The squawking of chickens and the bleating of sheep wake Debbie Cooper each morning and she would not trade this for the world. The self-proclaimed animal lover and manager of 4-H enjoys raising sheep, chickens and a horse on her hobby farm and, in turn, sharing that knowledge with children of all ages.
“It’s bringing farming back to the kids. I don’t want farming and raising kids to be a thing of the past,” she said.
Cooper grew up in Esquimalt, located far from the sounds of livestock and the colourful culture of farmland. Years later she and her husband settled in Metchosin finding it an ideal place to raise children. They wanted their kids to experience childhood in the country with all the joys of playing in the creek and gathering eggs from the chickens.
The husband and wife team currently operate a hobby farm with 50 chickens, three sheep: Tulip, Rose and Diego, a miniature horse: Little Joe, honey bees, and several blueberry plants.
In 2011 Cooper opened up the first ever Metchosin/Sooke/West Shore chapter of 4- H.
“My eight-year-old daughter, Julia, got me into it. I was a city girl. I thought you had to have your own animals to join but you don’t. I began looking at starting my own club in Metchosin.”
From there things moved quickly. The first hurdle included a panel interview, reference checks, a criminal record check. Soon the 4-H club was up and running with a total of 15 kids.
It’s never easy to run a hobby farm, be a full time mother and run a 4-H club all on your own but as Cooper said, “it’s so important to me that I just make it work. I am totally hyped about 4-H and I am so proud to be a part of such a wonderful organization.”
The first year proved to be a real ‘learning experience’ with the second year running a lot smoother. “It’s getting easier. 2012 has just begun and already 17 kids have signed up,” said Cooper.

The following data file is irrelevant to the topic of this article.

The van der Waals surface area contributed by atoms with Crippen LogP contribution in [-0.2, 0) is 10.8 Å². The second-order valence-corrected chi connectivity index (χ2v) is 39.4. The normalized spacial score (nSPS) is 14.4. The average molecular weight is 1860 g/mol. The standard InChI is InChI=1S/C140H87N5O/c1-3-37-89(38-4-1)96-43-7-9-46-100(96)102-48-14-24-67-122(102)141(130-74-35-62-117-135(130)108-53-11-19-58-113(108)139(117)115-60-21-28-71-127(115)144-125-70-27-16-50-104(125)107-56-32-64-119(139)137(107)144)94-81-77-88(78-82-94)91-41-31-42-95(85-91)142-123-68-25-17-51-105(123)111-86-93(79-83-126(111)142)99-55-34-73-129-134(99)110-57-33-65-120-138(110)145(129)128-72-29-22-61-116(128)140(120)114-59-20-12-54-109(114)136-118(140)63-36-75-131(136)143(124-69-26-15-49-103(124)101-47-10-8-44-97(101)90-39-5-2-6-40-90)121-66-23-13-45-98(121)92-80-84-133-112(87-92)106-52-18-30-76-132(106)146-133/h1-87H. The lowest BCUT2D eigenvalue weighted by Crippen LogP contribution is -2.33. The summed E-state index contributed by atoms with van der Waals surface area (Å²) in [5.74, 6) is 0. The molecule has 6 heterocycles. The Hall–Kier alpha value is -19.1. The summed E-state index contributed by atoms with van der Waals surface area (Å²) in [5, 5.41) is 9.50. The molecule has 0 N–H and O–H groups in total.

In Clover Buds; an entry-level 4-H program, kids are taught about honey bees, sheep, poultry, horticulture and outdoor living. When the kids enter high school some of their 4-H projects can be used as credits in high school. There are also bursaries and scholarships available to the kids, explains Cooper.
During the first meeting, kids play a game known as an Icebreaker. They sit in a circle, shake each other’s hands and introduce themselves to their neighbour. They have to find three things they have in common with each other before switching to the next person. “We want to boost confidence, self esteem and public speaking skills,” she said.
4-H now welcomes older kids. “Any kid between the ages of 9 and 20 is welcome,” she said.
Local farmers have granted 4-H permission to visit Perry Bay Farm and learn about their sheep. “Many retired farmers have called and wanted to help. It’s a great year so far. The interest has been incredible,” Cooper said.
One of Cooper’s goals is to give the children skills that will help them throughout their lives. She wants to see them leave 4-H with knowledge and confidence.
“In the future I hope to see kids raising their own animals and showing them at the local fairs. “
The program runs from January to October and costs $140 a year. For more information on 4-H you can call Debbie Cooper at 250-478-4677.
She leaves with a quote.
“We cannot always build the future for our youth, but we can build our youth for the future.”
Franklin D. Roosevelt